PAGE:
highway without words, that there may be a highway without a thoroughfare. (See a thoroughfare. Rugby Charity v. Merryweather, îi East, 376, n.; R. v. Lloyd, 1 Campb. 260). But the correctness of this position is ably denied by Mr. WellBeloved, in his work on Highways, 7 to 19, citing Woodyer v. Hadden; (5 Taunt. 138); and the opinions of Abbott, C. J., Holroyd, and Best, Js., in Wood ý. Veal, (5 B. & Ald. 454; 1 D. & R. 20, s. C. : and see N. v. Marquis of Downshire, 4 Ad. & E. 698; 6 Nev. & Man. 92, S.C.), where, per Patteson, J., “ It has been held that, where there never was a right of thoroughfare, a jury might find that no public way existed; but it has never been settled that, where there had been a public right of passing through, the right of way was abolished by stopping De end of the passage." There may be both an occupation way and a public highway over the There may be an

occupation way same road, for it does not, on becoming a highway, cease to be an occu- dichavover pation way. (Browonlovo v. Tomlinson, 1 Man. & G. 484-Per Denman, the same road. C. J., at Nisi Prius.) As to the width of a highway, see post, 564.

Width of highway. As to the right of going on adjoining lands, &c., see post, 509.

Right of going on

adjoining lands. 2. Under the Highway Act.]—Sect. 5 of the General Highway Act, 2. By statute. 5 & 6 Will. IV. c. 50, enacts, that in the construction of that act, “ the Ford 'highways' shall be construed to mean all roads, bridges, (not Deing county bridges, see sect. 21 of that act, post, 525), carriage-ways, can ways, horseways, bridgeways, footways, causeways, churchways, and pavements,” (post, 514).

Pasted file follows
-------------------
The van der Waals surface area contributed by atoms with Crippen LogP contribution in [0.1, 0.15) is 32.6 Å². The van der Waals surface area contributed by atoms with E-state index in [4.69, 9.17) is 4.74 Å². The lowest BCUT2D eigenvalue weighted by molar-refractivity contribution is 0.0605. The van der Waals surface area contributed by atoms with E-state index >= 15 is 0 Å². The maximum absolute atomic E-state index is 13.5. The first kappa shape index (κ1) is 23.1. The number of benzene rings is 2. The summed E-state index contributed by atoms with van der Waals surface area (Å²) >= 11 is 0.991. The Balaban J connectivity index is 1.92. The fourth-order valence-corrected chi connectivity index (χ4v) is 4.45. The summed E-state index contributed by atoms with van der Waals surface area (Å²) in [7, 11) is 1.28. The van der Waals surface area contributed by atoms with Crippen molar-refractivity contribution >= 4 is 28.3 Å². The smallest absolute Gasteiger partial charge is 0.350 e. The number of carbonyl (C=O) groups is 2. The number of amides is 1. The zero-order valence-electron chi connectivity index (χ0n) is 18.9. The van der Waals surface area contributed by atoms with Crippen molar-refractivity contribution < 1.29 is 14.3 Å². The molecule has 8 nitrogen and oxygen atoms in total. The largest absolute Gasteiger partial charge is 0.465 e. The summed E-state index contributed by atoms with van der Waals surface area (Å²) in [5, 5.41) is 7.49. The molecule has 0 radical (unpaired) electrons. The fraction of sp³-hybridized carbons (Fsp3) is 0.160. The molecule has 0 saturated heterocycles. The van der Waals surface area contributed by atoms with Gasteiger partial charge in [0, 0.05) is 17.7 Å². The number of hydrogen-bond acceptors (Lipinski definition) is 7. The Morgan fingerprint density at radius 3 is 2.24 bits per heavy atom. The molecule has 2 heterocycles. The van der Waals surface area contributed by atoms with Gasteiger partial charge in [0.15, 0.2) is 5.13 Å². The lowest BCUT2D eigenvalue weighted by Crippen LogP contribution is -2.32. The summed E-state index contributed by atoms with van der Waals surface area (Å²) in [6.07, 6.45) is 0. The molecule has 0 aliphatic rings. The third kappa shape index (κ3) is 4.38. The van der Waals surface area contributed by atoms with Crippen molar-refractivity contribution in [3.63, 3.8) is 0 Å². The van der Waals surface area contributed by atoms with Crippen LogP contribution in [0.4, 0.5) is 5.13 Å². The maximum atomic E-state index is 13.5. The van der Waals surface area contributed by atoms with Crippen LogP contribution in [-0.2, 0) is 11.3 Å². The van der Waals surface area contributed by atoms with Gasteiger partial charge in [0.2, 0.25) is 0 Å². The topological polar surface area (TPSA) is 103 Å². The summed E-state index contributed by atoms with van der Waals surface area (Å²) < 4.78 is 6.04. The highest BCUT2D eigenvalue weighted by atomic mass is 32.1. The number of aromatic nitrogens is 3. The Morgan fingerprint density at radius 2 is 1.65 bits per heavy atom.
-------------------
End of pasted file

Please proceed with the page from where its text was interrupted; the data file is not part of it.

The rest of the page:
2. How a highway may

be created. How created.

II. How a Highway may be created.
A highway may be created :-

1. By Prescription, 504.
2. By Dedication, 505.
3. By Act of Parliament, 508.
4. By Necessity, 509.

1. By prescrip 1. By Prescription.]—The most common mode in which a highway is tion.

supported as being such, is by prescription. If all persons without dis.
tinction have indiscriminately, for a considerable space of time, without
interruption, used and enjoyed a way, such way will be presumed to be
a highway. A much shorter period of possession will suffice to establish
a right in the public, than a right in a private person to a way,
The more open and notorious the user is, so much the more is there
ground for presuming the way a highway. If the way was used for the
repairs of other high ways, or the like, that would especially, if knowi
to the owner of the soil, afford strong evidence of the public right. (S*

R. v. Wandsworth, 1 B. & Ald. 63; 3 Stark. Evid. 63). Direct evidence of The direct evidence that a way is public is, that it was made public way being public. under some statute or proceeding by writ ad quod damnum. Presumptive evi Presumptive evidence is derived from the termini and other circundence of same.